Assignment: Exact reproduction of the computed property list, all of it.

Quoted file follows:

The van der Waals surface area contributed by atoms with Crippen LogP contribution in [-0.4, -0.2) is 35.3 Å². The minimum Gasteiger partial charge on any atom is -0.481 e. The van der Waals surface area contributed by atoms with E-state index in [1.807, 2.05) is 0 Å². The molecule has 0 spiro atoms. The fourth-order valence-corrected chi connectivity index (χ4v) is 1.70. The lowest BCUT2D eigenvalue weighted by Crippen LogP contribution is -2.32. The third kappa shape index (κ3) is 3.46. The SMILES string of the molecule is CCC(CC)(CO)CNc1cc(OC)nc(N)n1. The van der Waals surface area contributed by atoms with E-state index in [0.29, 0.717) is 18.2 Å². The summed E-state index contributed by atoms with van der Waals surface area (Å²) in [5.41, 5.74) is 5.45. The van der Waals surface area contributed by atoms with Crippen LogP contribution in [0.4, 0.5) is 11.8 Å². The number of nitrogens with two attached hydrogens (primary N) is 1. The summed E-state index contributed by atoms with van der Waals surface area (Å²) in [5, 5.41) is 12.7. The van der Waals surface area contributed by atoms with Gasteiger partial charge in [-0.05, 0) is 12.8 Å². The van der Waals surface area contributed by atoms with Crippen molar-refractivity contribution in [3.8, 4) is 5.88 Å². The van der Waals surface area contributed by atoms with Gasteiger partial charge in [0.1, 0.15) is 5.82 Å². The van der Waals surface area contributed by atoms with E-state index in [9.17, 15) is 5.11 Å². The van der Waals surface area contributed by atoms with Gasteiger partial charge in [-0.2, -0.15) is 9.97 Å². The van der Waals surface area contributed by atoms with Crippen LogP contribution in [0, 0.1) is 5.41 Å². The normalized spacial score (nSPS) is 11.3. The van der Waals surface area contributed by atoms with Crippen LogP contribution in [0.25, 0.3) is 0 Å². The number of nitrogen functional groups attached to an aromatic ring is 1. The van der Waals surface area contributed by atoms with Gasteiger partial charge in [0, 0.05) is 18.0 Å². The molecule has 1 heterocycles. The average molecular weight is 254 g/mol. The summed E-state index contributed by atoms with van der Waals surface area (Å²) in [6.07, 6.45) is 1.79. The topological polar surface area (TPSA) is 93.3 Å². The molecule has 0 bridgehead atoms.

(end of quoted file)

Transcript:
The van der Waals surface area contributed by atoms with Crippen LogP contribution in [-0.4, -0.2) is 35.3 Å². The minimum Gasteiger partial charge on any atom is -0.481 e. The van der Waals surface area contributed by atoms with E-state index in [1.807, 2.05) is 0 Å². The molecule has 0 spiro atoms. The fourth-order valence-corrected chi connectivity index (χ4v) is 1.70. The lowest BCUT2D eigenvalue weighted by Crippen LogP contribution is -2.32. The third kappa shape index (κ3) is 3.46. The SMILES string of the molecule is CCC(CC)(CO)CNc1cc(OC)nc(N)n1. The van der Waals surface area contributed by atoms with E-state index in [0.29, 0.717) is 18.2 Å². The summed E-state index contributed by atoms with van der Waals surface area (Å²) in [5.41, 5.74) is 5.45. The van der Waals surface area contributed by atoms with Crippen LogP contribution in [0.4, 0.5) is 11.8 Å². The number of nitrogens with two attached hydrogens (primary N) is 1. The summed E-state index contributed by atoms with van der Waals surface area (Å²) in [5, 5.41) is 12.7. The van der Waals surface area contributed by atoms with Gasteiger partial charge in [-0.05, 0) is 12.8 Å². The van der Waals surface area contributed by atoms with Crippen molar-refractivity contribution in [3.8, 4) is 5.88 Å². The van der Waals surface area contributed by atoms with Gasteiger partial charge in [0.1, 0.15) is 5.82 Å². The van der Waals surface area contributed by atoms with E-state index in [9.17, 15) is 5.11 Å². The van der Waals surface area contributed by atoms with Gasteiger partial charge in [-0.2, -0.15) is 9.97 Å². The van der Waals surface area contributed by atoms with Crippen LogP contribution in [0, 0.1) is 5.41 Å². The normalized spacial score (nSPS) is 11.3. The van der Waals surface area contributed by atoms with Crippen LogP contribution in [0.25, 0.3) is 0 Å². The number of nitrogen functional groups attached to an aromatic ring is 1. The van der Waals surface area contributed by atoms with Gasteiger partial charge in [0, 0.05) is 18.0 Å². The molecule has 1 heterocycles. The average molecular weight is 254 g/mol. The summed E-state index contributed by atoms with van der Waals surface area (Å²) in [6.07, 6.45) is 1.79. The topological polar surface area (TPSA) is 93.3 Å². The molecule has 0 bridgehead atoms.